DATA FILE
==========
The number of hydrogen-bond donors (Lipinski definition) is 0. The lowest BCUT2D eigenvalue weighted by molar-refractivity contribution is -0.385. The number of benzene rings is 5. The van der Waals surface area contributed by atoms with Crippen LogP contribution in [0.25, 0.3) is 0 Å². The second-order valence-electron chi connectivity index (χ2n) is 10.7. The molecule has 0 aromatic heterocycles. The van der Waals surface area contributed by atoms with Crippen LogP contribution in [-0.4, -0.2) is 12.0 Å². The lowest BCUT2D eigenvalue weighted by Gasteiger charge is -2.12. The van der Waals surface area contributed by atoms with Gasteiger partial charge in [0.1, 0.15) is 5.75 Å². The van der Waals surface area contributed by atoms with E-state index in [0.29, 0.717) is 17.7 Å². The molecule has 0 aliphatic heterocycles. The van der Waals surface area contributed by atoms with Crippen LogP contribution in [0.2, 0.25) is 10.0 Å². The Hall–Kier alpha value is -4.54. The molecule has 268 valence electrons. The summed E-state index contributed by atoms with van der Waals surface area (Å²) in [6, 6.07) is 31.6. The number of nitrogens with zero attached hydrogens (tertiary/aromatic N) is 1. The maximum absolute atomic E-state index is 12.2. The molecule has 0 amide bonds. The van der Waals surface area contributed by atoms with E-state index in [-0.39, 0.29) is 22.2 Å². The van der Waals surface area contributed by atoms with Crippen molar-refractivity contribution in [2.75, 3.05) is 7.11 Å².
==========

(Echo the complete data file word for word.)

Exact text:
The number of hydrogen-bond donors (Lipinski definition) is 0. The lowest BCUT2D eigenvalue weighted by molar-refractivity contribution is -0.385. The number of benzene rings is 5. The van der Waals surface area contributed by atoms with Crippen LogP contribution in [0.25, 0.3) is 0 Å². The second-order valence-electron chi connectivity index (χ2n) is 10.7. The molecule has 0 aromatic heterocycles. The van der Waals surface area contributed by atoms with Crippen LogP contribution in [-0.4, -0.2) is 12.0 Å². The lowest BCUT2D eigenvalue weighted by Gasteiger charge is -2.12. The van der Waals surface area contributed by atoms with Gasteiger partial charge in [0.1, 0.15) is 5.75 Å². The van der Waals surface area contributed by atoms with E-state index in [0.29, 0.717) is 17.7 Å². The molecule has 0 aliphatic heterocycles. The van der Waals surface area contributed by atoms with Crippen LogP contribution in [0.2, 0.25) is 10.0 Å². The Hall–Kier alpha value is -4.54. The molecule has 268 valence electrons. The summed E-state index contributed by atoms with van der Waals surface area (Å²) in [6, 6.07) is 31.6. The number of nitrogens with zero attached hydrogens (tertiary/aromatic N) is 1. The maximum absolute atomic E-state index is 12.2. The molecule has 0 amide bonds. The van der Waals surface area contributed by atoms with E-state index in [-0.39, 0.29) is 22.2 Å². The van der Waals surface area contributed by atoms with Crippen molar-refractivity contribution in [2.75, 3.05) is 7.11 Å².